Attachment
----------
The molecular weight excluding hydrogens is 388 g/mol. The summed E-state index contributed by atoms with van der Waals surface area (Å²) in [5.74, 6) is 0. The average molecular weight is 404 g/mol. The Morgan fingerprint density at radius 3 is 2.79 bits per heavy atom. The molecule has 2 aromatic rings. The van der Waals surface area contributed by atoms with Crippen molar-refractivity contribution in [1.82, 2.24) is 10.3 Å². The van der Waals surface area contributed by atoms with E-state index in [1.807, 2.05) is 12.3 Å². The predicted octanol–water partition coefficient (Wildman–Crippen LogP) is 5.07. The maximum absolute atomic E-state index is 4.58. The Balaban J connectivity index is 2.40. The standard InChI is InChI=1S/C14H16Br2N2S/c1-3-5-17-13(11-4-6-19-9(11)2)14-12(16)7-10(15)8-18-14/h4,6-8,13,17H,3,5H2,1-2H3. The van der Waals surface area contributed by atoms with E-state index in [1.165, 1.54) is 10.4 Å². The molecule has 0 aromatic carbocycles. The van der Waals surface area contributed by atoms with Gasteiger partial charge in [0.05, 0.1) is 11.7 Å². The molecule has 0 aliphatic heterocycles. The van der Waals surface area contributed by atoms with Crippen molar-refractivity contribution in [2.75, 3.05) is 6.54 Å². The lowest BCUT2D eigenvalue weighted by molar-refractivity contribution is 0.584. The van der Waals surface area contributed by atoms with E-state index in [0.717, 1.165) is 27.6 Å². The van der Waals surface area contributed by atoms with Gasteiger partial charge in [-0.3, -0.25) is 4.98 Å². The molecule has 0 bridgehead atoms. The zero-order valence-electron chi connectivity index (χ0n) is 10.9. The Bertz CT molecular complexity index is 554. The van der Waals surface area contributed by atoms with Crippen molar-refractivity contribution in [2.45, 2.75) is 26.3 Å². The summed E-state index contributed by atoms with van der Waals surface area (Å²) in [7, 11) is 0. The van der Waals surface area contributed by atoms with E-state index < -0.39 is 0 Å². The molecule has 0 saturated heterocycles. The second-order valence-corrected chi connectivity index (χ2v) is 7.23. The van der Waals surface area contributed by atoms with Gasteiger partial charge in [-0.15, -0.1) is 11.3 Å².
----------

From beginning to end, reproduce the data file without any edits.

The molecular weight excluding hydrogens is 388 g/mol. The summed E-state index contributed by atoms with van der Waals surface area (Å²) in [5.74, 6) is 0. The average molecular weight is 404 g/mol. The Morgan fingerprint density at radius 3 is 2.79 bits per heavy atom. The molecule has 2 aromatic rings. The van der Waals surface area contributed by atoms with Crippen molar-refractivity contribution in [1.82, 2.24) is 10.3 Å². The van der Waals surface area contributed by atoms with E-state index in [1.807, 2.05) is 12.3 Å². The predicted octanol–water partition coefficient (Wildman–Crippen LogP) is 5.07. The maximum absolute atomic E-state index is 4.58. The Balaban J connectivity index is 2.40. The standard InChI is InChI=1S/C14H16Br2N2S/c1-3-5-17-13(11-4-6-19-9(11)2)14-12(16)7-10(15)8-18-14/h4,6-8,13,17H,3,5H2,1-2H3. The van der Waals surface area contributed by atoms with E-state index in [1.165, 1.54) is 10.4 Å². The molecule has 0 aromatic carbocycles. The van der Waals surface area contributed by atoms with Gasteiger partial charge in [0.05, 0.1) is 11.7 Å². The molecule has 0 aliphatic heterocycles. The van der Waals surface area contributed by atoms with Crippen molar-refractivity contribution in [2.75, 3.05) is 6.54 Å². The lowest BCUT2D eigenvalue weighted by molar-refractivity contribution is 0.584. The van der Waals surface area contributed by atoms with E-state index in [0.717, 1.165) is 27.6 Å². The van der Waals surface area contributed by atoms with Gasteiger partial charge in [-0.3, -0.25) is 4.98 Å². The molecule has 0 bridgehead atoms. The zero-order valence-electron chi connectivity index (χ0n) is 10.9. The Bertz CT molecular complexity index is 554. The van der Waals surface area contributed by atoms with Crippen molar-refractivity contribution in [2.45, 2.75) is 26.3 Å². The summed E-state index contributed by atoms with van der Waals surface area (Å²) in [7, 11) is 0. The van der Waals surface area contributed by atoms with E-state index < -0.39 is 0 Å². The molecule has 0 saturated heterocycles. The second-order valence-corrected chi connectivity index (χ2v) is 7.23. The van der Waals surface area contributed by atoms with Gasteiger partial charge in [-0.15, -0.1) is 11.3 Å².